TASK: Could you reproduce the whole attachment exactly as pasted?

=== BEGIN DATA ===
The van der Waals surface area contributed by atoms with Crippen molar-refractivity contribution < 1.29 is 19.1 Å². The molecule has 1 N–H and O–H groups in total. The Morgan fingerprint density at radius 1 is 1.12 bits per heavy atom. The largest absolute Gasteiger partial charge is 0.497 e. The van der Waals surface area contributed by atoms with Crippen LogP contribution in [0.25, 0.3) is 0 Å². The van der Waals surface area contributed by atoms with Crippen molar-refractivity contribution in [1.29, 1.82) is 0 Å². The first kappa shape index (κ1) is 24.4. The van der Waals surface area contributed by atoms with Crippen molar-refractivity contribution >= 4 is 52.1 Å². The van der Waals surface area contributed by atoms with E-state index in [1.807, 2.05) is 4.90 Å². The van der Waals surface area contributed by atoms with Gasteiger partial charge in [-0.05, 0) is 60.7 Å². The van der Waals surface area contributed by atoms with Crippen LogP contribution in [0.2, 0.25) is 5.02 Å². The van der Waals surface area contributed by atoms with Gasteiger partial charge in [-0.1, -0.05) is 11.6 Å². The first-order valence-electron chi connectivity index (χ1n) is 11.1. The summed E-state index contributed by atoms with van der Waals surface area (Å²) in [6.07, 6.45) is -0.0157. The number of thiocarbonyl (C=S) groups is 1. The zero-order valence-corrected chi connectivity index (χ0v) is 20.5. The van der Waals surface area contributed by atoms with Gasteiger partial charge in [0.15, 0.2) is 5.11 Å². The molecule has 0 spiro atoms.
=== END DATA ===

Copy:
The van der Waals surface area contributed by atoms with Crippen molar-refractivity contribution < 1.29 is 19.1 Å². The molecule has 1 N–H and O–H groups in total. The Morgan fingerprint density at radius 1 is 1.12 bits per heavy atom. The largest absolute Gasteiger partial charge is 0.497 e. The van der Waals surface area contributed by atoms with Crippen LogP contribution in [0.25, 0.3) is 0 Å². The van der Waals surface area contributed by atoms with Crippen molar-refractivity contribution in [1.29, 1.82) is 0 Å². The first kappa shape index (κ1) is 24.4. The van der Waals surface area contributed by atoms with Crippen molar-refractivity contribution >= 4 is 52.1 Å². The van der Waals surface area contributed by atoms with E-state index in [1.807, 2.05) is 4.90 Å². The van der Waals surface area contributed by atoms with Gasteiger partial charge in [-0.05, 0) is 60.7 Å². The van der Waals surface area contributed by atoms with Crippen LogP contribution in [0.2, 0.25) is 5.02 Å². The van der Waals surface area contributed by atoms with Gasteiger partial charge in [-0.1, -0.05) is 11.6 Å². The first-order valence-electron chi connectivity index (χ1n) is 11.1. The summed E-state index contributed by atoms with van der Waals surface area (Å²) in [6.07, 6.45) is -0.0157. The number of thiocarbonyl (C=S) groups is 1. The zero-order valence-corrected chi connectivity index (χ0v) is 20.5. The van der Waals surface area contributed by atoms with Gasteiger partial charge in [0.15, 0.2) is 5.11 Å². The molecule has 0 spiro atoms.